It is, of course, possible to dispense with the electrical means if, say the movement of the operating rod 32 or the float valve body 16 were to be readily visible, i.e., by using a transparent protective cap 38; or a transparent lower section 4. However, this does not allow the remote transmission of the signal. It is also possible to employ the movement of the valve body 16 to actuate the warning signal directly but the operating force available could not be as great as that realisable by use of the partial vacuum created in the outlet line.
Once closure of the valve has been indicated, the operator will remove the collected heavier fraction by opening the drain valve. The partial vacuum in the upper chamber wil remain however and this will continue to hold the valve against its seat. A bypass passage 40 between the two chambers is now openable by means of a screw 42 and once this is done, the initial flow into the upper chamber equalises the pressures and the valve body drops from its seating. Flow through the device may then be restarted. If desired, both the drain valve and the bleed screw can be servo-operated to permit complete control of the separator from a remote point. a
In use, it is possible to arrange that once sutficient 0f the heavier fraction has been collected in the lower chamber, any further amount of that fraction in the supply to the separator can be drawn off with it. Thus, if the inlet 22 of the illustrated example were below the level of the heavier fraction in the lower chamber and if the line to a supply tan'k therefrom were already primed with the heavier fraction, opening of the drain valve would draw the whole of that fraction out by syphon action provided that the outlet point of the drain were below the level of the supply tank. In this manner, the apparatus can be used in a vehicle, say, to drain. water from a fuel tank. Such an arrangement is shown in FIG. 2 of the drawings where a diesel engine 50 has its injector unit '52 receiving a fuel supply from a tank 54 through a sep arator 56 constructed in the manner detailed with reference to FIG. 1, a filter 58 and a pump 60, the outlet valve 25 of the separator being below the level of base 54a of the fuel tank. In certain instances, it may in fact be preferred to fit the separator in the fuel tank.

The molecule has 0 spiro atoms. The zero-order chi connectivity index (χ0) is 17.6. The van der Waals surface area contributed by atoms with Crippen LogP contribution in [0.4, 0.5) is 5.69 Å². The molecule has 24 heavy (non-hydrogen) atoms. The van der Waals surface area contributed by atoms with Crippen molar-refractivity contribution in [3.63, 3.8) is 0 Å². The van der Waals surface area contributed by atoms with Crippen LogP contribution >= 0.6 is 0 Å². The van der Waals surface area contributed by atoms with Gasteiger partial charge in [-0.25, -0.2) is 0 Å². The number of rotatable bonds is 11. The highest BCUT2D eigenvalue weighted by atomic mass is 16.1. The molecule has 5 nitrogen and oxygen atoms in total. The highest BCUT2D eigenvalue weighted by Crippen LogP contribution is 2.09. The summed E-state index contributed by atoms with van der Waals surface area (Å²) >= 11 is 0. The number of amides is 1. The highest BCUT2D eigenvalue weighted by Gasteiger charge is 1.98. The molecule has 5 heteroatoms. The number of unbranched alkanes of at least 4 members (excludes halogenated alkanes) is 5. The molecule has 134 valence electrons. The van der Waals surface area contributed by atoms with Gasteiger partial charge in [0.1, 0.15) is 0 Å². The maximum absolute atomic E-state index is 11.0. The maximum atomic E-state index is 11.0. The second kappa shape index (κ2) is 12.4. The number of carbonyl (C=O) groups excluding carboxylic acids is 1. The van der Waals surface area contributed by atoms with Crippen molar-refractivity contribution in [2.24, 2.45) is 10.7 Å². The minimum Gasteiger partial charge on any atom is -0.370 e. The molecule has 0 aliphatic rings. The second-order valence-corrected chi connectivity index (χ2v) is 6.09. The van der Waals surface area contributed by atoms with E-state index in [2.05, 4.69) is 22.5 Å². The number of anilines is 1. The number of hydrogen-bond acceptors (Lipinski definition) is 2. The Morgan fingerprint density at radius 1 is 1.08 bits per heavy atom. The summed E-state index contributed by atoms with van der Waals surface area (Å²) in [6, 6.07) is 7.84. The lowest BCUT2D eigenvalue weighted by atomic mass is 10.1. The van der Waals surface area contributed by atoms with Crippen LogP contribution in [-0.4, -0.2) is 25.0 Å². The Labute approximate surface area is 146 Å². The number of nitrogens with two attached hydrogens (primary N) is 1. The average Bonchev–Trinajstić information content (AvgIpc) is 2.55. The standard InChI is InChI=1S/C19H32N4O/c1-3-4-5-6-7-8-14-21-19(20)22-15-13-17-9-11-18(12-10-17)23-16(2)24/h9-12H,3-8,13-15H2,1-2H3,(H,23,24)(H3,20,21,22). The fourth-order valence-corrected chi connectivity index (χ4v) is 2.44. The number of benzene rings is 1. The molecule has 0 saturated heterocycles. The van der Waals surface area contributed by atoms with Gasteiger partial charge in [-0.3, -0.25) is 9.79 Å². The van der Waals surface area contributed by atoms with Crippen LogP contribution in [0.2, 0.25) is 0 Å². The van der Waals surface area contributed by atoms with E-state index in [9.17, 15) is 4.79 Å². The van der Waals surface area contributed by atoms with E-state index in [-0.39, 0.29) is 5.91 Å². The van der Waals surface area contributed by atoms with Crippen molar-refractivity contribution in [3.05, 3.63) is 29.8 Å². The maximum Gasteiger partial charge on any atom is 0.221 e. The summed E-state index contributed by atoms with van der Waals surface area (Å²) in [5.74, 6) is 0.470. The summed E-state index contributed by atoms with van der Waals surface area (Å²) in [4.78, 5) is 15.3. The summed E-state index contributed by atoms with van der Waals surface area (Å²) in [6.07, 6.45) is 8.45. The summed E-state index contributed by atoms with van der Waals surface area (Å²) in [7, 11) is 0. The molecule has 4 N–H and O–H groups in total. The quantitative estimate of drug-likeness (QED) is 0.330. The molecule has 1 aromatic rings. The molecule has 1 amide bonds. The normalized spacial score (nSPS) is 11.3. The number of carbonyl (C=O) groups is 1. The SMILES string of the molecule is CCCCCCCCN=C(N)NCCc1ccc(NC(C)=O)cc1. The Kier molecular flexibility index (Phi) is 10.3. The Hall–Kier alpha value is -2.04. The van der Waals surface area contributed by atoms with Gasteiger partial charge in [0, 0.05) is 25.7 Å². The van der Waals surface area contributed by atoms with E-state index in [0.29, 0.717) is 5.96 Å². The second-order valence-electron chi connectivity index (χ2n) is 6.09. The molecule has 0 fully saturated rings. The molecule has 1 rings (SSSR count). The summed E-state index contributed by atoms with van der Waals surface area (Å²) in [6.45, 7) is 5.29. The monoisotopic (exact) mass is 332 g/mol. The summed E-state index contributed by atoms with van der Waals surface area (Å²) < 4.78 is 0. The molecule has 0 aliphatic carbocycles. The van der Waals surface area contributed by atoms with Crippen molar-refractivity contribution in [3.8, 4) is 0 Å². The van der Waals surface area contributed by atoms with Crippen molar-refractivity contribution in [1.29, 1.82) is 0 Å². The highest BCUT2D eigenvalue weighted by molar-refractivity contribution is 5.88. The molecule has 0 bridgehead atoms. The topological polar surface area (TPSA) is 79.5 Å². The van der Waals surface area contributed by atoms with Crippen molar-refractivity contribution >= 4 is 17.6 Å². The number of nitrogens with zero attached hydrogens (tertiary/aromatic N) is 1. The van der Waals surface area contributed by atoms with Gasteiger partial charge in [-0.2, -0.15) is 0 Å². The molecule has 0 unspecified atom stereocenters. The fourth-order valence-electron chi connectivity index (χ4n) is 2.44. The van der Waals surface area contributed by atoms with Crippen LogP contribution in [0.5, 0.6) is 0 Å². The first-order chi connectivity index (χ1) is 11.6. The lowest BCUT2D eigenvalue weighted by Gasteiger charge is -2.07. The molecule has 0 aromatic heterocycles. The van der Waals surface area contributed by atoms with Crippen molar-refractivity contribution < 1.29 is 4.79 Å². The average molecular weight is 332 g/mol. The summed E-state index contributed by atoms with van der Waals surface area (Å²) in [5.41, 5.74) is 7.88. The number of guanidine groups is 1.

The separator as described above has particular application in the separation of water from an oil fuel, e.g.,